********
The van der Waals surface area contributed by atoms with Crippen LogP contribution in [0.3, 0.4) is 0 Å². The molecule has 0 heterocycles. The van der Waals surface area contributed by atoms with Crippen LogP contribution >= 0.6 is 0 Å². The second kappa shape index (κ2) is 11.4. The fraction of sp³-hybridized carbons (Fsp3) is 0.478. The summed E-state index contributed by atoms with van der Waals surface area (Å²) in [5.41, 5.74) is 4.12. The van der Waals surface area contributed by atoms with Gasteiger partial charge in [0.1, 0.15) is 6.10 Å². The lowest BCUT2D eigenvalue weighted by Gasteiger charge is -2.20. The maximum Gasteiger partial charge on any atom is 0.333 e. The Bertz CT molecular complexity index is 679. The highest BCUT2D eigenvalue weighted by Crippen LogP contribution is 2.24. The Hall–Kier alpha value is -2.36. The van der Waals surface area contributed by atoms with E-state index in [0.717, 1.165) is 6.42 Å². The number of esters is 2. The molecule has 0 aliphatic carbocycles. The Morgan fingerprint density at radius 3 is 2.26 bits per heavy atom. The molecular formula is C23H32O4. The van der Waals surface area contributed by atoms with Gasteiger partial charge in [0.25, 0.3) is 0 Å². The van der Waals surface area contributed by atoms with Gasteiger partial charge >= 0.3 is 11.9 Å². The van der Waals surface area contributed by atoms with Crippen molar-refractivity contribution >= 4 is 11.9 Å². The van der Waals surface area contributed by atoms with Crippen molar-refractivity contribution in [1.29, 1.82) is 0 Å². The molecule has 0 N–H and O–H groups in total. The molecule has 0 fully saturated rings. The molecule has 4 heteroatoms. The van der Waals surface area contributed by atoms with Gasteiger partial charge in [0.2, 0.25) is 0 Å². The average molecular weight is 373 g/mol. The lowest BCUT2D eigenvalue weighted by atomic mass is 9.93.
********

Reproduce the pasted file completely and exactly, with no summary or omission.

The van der Waals surface area contributed by atoms with Crippen LogP contribution in [0.3, 0.4) is 0 Å². The molecule has 0 heterocycles. The van der Waals surface area contributed by atoms with Crippen LogP contribution >= 0.6 is 0 Å². The second kappa shape index (κ2) is 11.4. The fraction of sp³-hybridized carbons (Fsp3) is 0.478. The summed E-state index contributed by atoms with van der Waals surface area (Å²) in [5.41, 5.74) is 4.12. The van der Waals surface area contributed by atoms with Gasteiger partial charge in [0.1, 0.15) is 6.10 Å². The lowest BCUT2D eigenvalue weighted by Gasteiger charge is -2.20. The maximum Gasteiger partial charge on any atom is 0.333 e. The Bertz CT molecular complexity index is 679. The highest BCUT2D eigenvalue weighted by Crippen LogP contribution is 2.24. The Hall–Kier alpha value is -2.36. The van der Waals surface area contributed by atoms with E-state index in [0.717, 1.165) is 6.42 Å². The number of esters is 2. The molecule has 0 aliphatic carbocycles. The Morgan fingerprint density at radius 3 is 2.26 bits per heavy atom. The molecular formula is C23H32O4. The van der Waals surface area contributed by atoms with Gasteiger partial charge in [0.25, 0.3) is 0 Å². The van der Waals surface area contributed by atoms with Gasteiger partial charge >= 0.3 is 11.9 Å². The van der Waals surface area contributed by atoms with Crippen molar-refractivity contribution >= 4 is 11.9 Å². The van der Waals surface area contributed by atoms with Crippen molar-refractivity contribution in [1.29, 1.82) is 0 Å². The molecule has 0 N–H and O–H groups in total. The molecule has 0 fully saturated rings. The molecule has 4 heteroatoms. The van der Waals surface area contributed by atoms with Gasteiger partial charge in [0.2, 0.25) is 0 Å². The average molecular weight is 373 g/mol. The lowest BCUT2D eigenvalue weighted by atomic mass is 9.93.